A decline in the New Zealand flock by one in 25 in just twelve months provides grounds for cautious optimism for end of year Welsh Lamb demand.
Total sheep numbers in New Zealand at the end of June 2015 had declined 4.1 per cent on the previous year to 28.6 million head, driven by a decrease in both the number of breeding ewes and hoggets, according to the latest figures released by Beef and Lamb New Zealand (BLNZ).
With fewer breeding ewes on the ground compounded by drought conditions in North Island, lamb production for the forthcoming 2015/16 season is also expected to be down. BLNZ has estimated the 2015/16 lamb crop at 23.8 million, a decline of 7.2 per cent on the previous crop. The average lambing percentage is also expected to be down, however spring lambing conditions will determine the total lamb crop.
“As a result the export lamb slaughter is predicted to decline 7.4 per cent to 19.4 million head,” said Charlotte Morris, Hybu Cig Cymru - Meat Promotion Wales’ (HCC) Industry Information Officer. “This reflects high New Zealand production levels for the previous year, as well as an estimated smaller lamb crop and an increased retention of hoggets as producers look to rebuild their flocks.
“Taking all these factors into account, the export lamb production is forecast to decline 6.3 per cent to 354,600 tonnes; it is difficult to predict how much of their exports will end up in the UK because exchange rates are so influential, but it could have a positive impact on the domestic market around the Christmas and new year time.”
BLNZ also reported New Zealand’s largest market, China, is expected to increase lamb production, as high prices have incentivised Chinese producers to increase production. Consequently export volumes from New Zealand to China are expected to be lower during the 2015/16 season.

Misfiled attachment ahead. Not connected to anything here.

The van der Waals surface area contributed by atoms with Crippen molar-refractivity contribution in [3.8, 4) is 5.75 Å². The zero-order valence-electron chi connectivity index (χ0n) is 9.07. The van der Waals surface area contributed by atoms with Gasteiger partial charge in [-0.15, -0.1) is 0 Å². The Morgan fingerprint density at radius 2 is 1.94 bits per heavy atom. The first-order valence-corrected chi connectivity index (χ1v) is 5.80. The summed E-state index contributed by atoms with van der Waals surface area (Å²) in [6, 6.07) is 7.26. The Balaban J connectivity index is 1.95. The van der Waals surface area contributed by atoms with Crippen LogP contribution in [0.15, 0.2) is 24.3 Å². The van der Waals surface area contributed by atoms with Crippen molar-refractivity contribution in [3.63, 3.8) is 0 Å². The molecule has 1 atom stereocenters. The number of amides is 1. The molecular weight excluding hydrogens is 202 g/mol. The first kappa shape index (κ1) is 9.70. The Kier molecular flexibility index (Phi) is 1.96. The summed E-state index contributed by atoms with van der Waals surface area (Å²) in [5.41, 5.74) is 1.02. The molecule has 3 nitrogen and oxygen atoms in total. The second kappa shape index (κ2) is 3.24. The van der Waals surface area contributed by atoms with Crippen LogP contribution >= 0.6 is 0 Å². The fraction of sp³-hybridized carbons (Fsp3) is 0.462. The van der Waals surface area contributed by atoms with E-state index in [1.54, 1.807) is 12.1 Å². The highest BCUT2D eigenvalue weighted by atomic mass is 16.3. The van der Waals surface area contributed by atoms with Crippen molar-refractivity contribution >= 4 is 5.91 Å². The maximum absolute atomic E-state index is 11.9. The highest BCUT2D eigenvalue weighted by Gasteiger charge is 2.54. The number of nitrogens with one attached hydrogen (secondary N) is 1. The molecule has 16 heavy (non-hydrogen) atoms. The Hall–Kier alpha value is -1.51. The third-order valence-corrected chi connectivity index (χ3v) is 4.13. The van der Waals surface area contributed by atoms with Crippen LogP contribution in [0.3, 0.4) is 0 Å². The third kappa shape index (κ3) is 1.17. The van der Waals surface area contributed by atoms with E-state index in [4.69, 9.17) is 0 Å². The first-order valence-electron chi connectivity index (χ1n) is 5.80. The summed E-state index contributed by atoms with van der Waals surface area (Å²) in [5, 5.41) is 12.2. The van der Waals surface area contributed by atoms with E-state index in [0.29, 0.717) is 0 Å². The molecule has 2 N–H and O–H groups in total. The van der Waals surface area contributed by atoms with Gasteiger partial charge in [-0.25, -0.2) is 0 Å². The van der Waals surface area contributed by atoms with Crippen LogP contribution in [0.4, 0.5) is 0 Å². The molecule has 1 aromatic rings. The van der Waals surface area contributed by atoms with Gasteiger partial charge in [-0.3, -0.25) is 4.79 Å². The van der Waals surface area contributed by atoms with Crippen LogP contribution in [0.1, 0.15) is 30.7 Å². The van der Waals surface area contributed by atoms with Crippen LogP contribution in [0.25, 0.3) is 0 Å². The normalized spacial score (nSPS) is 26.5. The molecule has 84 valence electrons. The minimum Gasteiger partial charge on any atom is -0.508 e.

“Coupled with the estimated decline of lamb production in Australia, for the coming 2015/16 season global supplies could remain tight. However with Chinese lamb production expected to increase, the availability of New Zealand lamb to the European market could actually increase,” said Ms Morris.
“The poor exchange rate between the pound and the New Zealand dollar, together with Chinese buying policy changes, saw a flood of imports arrive in Britain, hitting domestic lamb prices already damaged by the rate of the Euro to the pound and oversupply at home.
“After witnessing unpredictable and destabilising volumes of New Zealand lamb during 2015, Welsh Lamb producers may welcome the forecast of lower supplies of New Zealand lamb for export over the coming season. However, the strength of the Sterling against the New Zealand dollar will be a contributing factor to the amount of lamb imported, as well as the purchasing decision of retailers in months to come.”
At home, for the first half of 2015, the exchange rate between the Euro and Sterling played a significant role in the trade of UK red meat. Exports of sheep meat were affected as a result of the exchange rate, as the strength of sterling makes the product less competitive across Europe.